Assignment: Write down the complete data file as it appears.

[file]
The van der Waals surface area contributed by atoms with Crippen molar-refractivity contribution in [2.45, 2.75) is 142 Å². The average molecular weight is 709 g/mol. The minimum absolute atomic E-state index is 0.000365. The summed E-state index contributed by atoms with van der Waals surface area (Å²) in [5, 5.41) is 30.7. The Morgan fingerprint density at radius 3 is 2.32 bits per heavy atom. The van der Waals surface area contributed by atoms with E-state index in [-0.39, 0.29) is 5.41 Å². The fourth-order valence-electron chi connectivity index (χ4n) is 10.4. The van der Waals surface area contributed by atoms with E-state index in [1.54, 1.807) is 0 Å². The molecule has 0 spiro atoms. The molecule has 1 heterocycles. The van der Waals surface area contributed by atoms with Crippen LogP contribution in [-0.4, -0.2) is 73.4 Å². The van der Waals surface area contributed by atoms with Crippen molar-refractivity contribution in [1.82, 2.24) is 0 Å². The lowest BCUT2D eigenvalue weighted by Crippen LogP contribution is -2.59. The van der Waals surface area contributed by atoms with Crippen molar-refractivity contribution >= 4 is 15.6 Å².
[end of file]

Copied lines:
The van der Waals surface area contributed by atoms with Crippen molar-refractivity contribution in [2.45, 2.75) is 142 Å². The average molecular weight is 709 g/mol. The minimum absolute atomic E-state index is 0.000365. The summed E-state index contributed by atoms with van der Waals surface area (Å²) in [5, 5.41) is 30.7. The Morgan fingerprint density at radius 3 is 2.32 bits per heavy atom. The van der Waals surface area contributed by atoms with E-state index in [-0.39, 0.29) is 5.41 Å². The fourth-order valence-electron chi connectivity index (χ4n) is 10.4. The van der Waals surface area contributed by atoms with E-state index in [1.54, 1.807) is 0 Å². The molecule has 0 spiro atoms. The molecule has 1 heterocycles. The van der Waals surface area contributed by atoms with Crippen LogP contribution in [-0.4, -0.2) is 73.4 Å². The van der Waals surface area contributed by atoms with Crippen molar-refractivity contribution in [1.82, 2.24) is 0 Å². The lowest BCUT2D eigenvalue weighted by Crippen LogP contribution is -2.59. The van der Waals surface area contributed by atoms with Crippen molar-refractivity contribution >= 4 is 15.6 Å².